siRNA Delivery to Hard-to-Transfect Cells

By: Lyle Ralston Zhihong Zhang Courtney Corman and Heather Holemon, LSI Issue 24

Lyle Ralston, Zhihong Zhang, Courtney Corman, Heather Holemon,
Research & Development, Biotechnology Division, Sigma-Aldrich

The rapid evolution of RNAi-based gene silencing techniques has provided a number of tools that are being utilized for effective biomarker screening and identification. The use of siRNA to mediate knockdown of targets in these types of applications has been largely limited to the more readily transfectable cell types, which may not be the most relevant cellular model for biomarker detection. Traditional lipid-based siRNA transfection reagents exhibit a limited ability to transfect certain cell types, such as primary, neuronal, differentiated, and non-dividing cells. Sigma’s N-TER™ Nanoparticle siRNA Transfection System is a peptidebased transfection reagent that is specifically designed to bypass these limitations, allowing for the efficient delivery of siRNAs into these historically recalcitrant eukaryotic cell types. Table 1 lists some of the cells that have been successfully transfected using N-TER/siRNA nanoparticles.

3T3-L1
differentiated Mouse, embryonic fibroblast cell line
HEK293T
Human, embryonic kidney cell line
MDA-MB-231
Human, breast adenocarcinoma cell line
A2780
Human, ovarian carcinoma cell line
HeLa
Human, cervical adenocarcinoma cell line
NHA
Human, astrocyte primary cell
A431
Human, ovarian carcinoma cell line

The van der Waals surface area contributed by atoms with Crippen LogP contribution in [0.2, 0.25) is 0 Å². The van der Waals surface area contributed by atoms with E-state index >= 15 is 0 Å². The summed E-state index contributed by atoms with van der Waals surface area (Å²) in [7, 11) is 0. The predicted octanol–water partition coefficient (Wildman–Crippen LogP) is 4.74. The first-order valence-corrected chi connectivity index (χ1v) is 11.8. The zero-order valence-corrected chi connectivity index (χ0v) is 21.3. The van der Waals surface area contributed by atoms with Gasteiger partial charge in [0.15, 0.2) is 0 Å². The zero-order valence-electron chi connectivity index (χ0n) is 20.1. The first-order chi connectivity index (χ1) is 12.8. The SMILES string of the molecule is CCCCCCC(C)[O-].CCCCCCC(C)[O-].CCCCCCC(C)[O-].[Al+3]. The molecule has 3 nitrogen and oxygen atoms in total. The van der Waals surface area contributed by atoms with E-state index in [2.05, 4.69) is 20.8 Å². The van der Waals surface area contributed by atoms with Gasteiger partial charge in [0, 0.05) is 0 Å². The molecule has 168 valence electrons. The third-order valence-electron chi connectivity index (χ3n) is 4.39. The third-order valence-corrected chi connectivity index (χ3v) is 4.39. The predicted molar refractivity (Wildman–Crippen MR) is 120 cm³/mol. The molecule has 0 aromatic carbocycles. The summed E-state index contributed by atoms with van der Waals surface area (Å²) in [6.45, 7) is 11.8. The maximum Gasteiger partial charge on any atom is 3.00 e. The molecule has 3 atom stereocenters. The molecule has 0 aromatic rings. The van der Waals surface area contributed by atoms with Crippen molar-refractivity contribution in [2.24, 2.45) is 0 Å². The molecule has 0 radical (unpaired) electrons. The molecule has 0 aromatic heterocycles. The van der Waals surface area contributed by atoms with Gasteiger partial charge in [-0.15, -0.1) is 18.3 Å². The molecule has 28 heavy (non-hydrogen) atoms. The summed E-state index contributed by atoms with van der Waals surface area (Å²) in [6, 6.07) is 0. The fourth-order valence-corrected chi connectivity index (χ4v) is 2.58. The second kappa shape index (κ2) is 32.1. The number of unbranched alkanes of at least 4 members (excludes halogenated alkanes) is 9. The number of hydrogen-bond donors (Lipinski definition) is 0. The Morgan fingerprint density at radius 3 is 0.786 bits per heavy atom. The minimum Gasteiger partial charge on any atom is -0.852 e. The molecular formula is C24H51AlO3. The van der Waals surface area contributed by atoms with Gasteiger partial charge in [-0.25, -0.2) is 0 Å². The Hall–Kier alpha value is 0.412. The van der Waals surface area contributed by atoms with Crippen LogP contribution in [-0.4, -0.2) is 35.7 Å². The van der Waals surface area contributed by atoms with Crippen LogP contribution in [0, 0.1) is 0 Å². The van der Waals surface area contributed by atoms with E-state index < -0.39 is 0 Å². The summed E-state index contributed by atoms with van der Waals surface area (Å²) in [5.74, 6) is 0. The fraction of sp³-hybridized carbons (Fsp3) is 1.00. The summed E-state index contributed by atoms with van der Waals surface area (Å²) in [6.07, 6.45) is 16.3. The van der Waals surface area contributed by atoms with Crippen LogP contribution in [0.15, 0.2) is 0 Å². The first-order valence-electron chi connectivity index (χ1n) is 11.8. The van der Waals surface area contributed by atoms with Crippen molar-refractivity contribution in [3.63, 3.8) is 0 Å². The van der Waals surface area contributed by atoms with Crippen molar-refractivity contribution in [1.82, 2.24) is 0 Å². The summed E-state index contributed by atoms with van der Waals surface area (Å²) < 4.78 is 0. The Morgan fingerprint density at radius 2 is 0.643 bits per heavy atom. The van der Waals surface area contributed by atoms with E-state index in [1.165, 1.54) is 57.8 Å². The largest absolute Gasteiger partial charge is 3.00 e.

Hepatocyte
Rat, hepatocyte primary cell
NHEK-AD
Human, adult keratinocyte primary cell
A549
Human, lung carcinoma cell line
HepG2
Human, hepatocarcinoma cell line
RAW264.7
Mouse, macrophage cell line
ASPC-1
Human, pancreatic carcinoma cell line
HT-29
Human, colorectal adenocarcinoma cell line
SK-N-SH
Human, neuroblastoma cell line
Astrocytoma
Human, astrocytoma cell line
Huh-7
Human, hepatoma cell line
SW620
Human, colorectal adenocarcinoma cell line
BSMC
Human, bronchial smooth muscle primary cell
HUVEC
Human, umbilical vein epithelial primary cell
THP-1
Human, acute monocytic leukemia cells
C2C12
differentiated Mouse, myoblastoma line
LA-N-2
Human, neuroblastoma cell line
U-87 MG
Human, glioblastomaastrocytoma cell line
C2C12
undifferentiated Mouse, myoblastoma line
MCF-7
Human, breast adenocarcinoma cell line
SK-N-AS
Human, neuroblastoma cell line

The formation of the N-TER Peptide/siRNA complex entails a quick and easy protocol (Figure 1) and the N-TER/siRNA nanoparticles can be assembled in as little as five minutes. The N-TER/siRNA nanoparticles are then diluted into media, in the presence or absence of serum, and added directly to the cells. The entire transfection protocol can be performed in as little as 30 minutes. The flexibility afforded by using a delivery reagent that can perform in media with or without serum permits for optimization of transfection across a wide range of conditions. This versatility allows the N-TER/siRNA nanoparticles to be effectively implemented in the transfection of a wide variety of cell types.

Figure 1.

Figure 1. Figure 1. The workflow for N-TER/siRNA nanoparticle formation and transfection is fast and simple. N-TER/siRNA nanoparticles assemble in as little as five minutes. The nanoparticle is diluted directly into growth medium, in the presence or absence or serum, and added to cells. This whole process can be performed in less than 30 minutes. The cell transfection medium can be left on the cells overnight or removed in as little as 1 hour, greatly accelerating the rate at which siRNA is delivered to the target.